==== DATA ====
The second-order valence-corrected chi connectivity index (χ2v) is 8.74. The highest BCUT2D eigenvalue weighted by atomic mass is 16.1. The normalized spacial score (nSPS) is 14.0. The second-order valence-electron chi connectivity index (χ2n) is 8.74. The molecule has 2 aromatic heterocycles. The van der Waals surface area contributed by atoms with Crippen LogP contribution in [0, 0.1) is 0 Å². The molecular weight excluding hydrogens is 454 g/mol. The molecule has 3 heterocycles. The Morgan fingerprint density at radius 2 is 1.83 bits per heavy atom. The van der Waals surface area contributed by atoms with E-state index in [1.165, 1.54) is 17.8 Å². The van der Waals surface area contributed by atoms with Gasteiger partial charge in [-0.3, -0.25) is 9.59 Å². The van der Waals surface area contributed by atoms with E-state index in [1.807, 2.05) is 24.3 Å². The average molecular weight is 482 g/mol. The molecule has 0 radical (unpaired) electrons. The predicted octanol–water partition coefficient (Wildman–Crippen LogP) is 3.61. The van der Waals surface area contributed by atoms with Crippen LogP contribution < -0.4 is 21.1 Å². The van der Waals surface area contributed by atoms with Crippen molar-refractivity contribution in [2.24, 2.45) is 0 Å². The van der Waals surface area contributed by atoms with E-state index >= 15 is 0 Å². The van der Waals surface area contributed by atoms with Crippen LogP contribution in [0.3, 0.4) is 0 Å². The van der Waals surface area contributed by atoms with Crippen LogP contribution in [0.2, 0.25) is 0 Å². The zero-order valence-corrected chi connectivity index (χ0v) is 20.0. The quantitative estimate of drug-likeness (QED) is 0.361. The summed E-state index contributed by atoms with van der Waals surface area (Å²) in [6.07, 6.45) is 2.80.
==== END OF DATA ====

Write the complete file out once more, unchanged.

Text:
The second-order valence-corrected chi connectivity index (χ2v) is 8.74. The highest BCUT2D eigenvalue weighted by atomic mass is 16.1. The normalized spacial score (nSPS) is 14.0. The second-order valence-electron chi connectivity index (χ2n) is 8.74. The molecule has 2 aromatic heterocycles. The van der Waals surface area contributed by atoms with Crippen LogP contribution in [0, 0.1) is 0 Å². The molecular weight excluding hydrogens is 454 g/mol. The molecule has 3 heterocycles. The Morgan fingerprint density at radius 2 is 1.83 bits per heavy atom. The van der Waals surface area contributed by atoms with E-state index in [1.165, 1.54) is 17.8 Å². The van der Waals surface area contributed by atoms with Gasteiger partial charge in [-0.3, -0.25) is 9.59 Å². The van der Waals surface area contributed by atoms with E-state index in [1.807, 2.05) is 24.3 Å². The average molecular weight is 482 g/mol. The molecule has 0 radical (unpaired) electrons. The predicted octanol–water partition coefficient (Wildman–Crippen LogP) is 3.61. The van der Waals surface area contributed by atoms with Crippen LogP contribution < -0.4 is 21.1 Å². The van der Waals surface area contributed by atoms with Crippen molar-refractivity contribution in [2.24, 2.45) is 0 Å². The van der Waals surface area contributed by atoms with E-state index >= 15 is 0 Å². The van der Waals surface area contributed by atoms with Crippen LogP contribution in [0.3, 0.4) is 0 Å². The van der Waals surface area contributed by atoms with Crippen LogP contribution in [0.2, 0.25) is 0 Å². The zero-order valence-corrected chi connectivity index (χ0v) is 20.0. The quantitative estimate of drug-likeness (QED) is 0.361. The summed E-state index contributed by atoms with van der Waals surface area (Å²) in [6.07, 6.45) is 2.80.